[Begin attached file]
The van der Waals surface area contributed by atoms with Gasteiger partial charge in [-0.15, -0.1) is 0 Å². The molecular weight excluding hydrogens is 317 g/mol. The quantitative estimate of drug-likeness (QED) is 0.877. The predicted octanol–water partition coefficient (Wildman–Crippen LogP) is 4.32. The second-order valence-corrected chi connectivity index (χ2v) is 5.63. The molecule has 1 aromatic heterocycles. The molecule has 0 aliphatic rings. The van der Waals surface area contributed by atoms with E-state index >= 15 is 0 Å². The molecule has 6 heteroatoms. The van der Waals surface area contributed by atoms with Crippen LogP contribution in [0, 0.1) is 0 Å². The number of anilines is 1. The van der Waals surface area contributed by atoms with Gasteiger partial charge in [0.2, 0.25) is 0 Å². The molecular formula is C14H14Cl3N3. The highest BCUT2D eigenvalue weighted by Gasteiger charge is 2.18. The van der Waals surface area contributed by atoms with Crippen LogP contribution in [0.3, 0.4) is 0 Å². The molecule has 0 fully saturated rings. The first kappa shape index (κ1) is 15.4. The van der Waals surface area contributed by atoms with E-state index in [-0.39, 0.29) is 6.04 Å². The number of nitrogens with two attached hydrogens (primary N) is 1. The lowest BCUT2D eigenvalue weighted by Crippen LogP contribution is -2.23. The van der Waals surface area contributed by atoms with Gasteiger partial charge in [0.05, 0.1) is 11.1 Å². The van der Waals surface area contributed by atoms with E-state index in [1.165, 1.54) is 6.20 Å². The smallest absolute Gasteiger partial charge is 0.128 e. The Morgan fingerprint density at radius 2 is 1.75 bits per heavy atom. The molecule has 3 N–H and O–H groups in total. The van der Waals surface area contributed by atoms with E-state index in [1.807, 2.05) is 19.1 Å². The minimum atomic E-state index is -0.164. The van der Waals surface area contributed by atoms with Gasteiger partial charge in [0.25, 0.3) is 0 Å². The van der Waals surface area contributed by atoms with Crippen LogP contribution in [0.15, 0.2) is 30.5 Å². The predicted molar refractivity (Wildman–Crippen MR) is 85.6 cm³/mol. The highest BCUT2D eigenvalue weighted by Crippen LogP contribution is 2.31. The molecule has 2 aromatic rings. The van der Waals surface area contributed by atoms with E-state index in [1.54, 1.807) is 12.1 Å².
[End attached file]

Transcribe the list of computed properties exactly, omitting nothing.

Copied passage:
The van der Waals surface area contributed by atoms with Gasteiger partial charge in [-0.15, -0.1) is 0 Å². The molecular weight excluding hydrogens is 317 g/mol. The quantitative estimate of drug-likeness (QED) is 0.877. The predicted octanol–water partition coefficient (Wildman–Crippen LogP) is 4.32. The second-order valence-corrected chi connectivity index (χ2v) is 5.63. The molecule has 1 aromatic heterocycles. The molecule has 0 aliphatic rings. The van der Waals surface area contributed by atoms with E-state index >= 15 is 0 Å². The molecule has 6 heteroatoms. The van der Waals surface area contributed by atoms with Crippen LogP contribution in [0, 0.1) is 0 Å². The number of anilines is 1. The van der Waals surface area contributed by atoms with Gasteiger partial charge in [0.2, 0.25) is 0 Å². The molecular formula is C14H14Cl3N3. The highest BCUT2D eigenvalue weighted by Gasteiger charge is 2.18. The van der Waals surface area contributed by atoms with Crippen LogP contribution in [0.3, 0.4) is 0 Å². The molecule has 0 fully saturated rings. The first kappa shape index (κ1) is 15.4. The van der Waals surface area contributed by atoms with E-state index in [-0.39, 0.29) is 6.04 Å². The number of nitrogens with two attached hydrogens (primary N) is 1. The lowest BCUT2D eigenvalue weighted by Crippen LogP contribution is -2.23. The van der Waals surface area contributed by atoms with Gasteiger partial charge in [0.05, 0.1) is 11.1 Å². The van der Waals surface area contributed by atoms with E-state index in [1.165, 1.54) is 6.20 Å². The smallest absolute Gasteiger partial charge is 0.128 e. The Morgan fingerprint density at radius 2 is 1.75 bits per heavy atom. The molecule has 3 N–H and O–H groups in total. The van der Waals surface area contributed by atoms with E-state index in [1.807, 2.05) is 19.1 Å². The minimum atomic E-state index is -0.164. The van der Waals surface area contributed by atoms with Gasteiger partial charge in [0.25, 0.3) is 0 Å². The van der Waals surface area contributed by atoms with Crippen LogP contribution in [0.15, 0.2) is 30.5 Å². The predicted molar refractivity (Wildman–Crippen MR) is 85.6 cm³/mol. The highest BCUT2D eigenvalue weighted by Crippen LogP contribution is 2.31. The molecule has 2 aromatic rings. The van der Waals surface area contributed by atoms with E-state index in [1.54, 1.807) is 12.1 Å².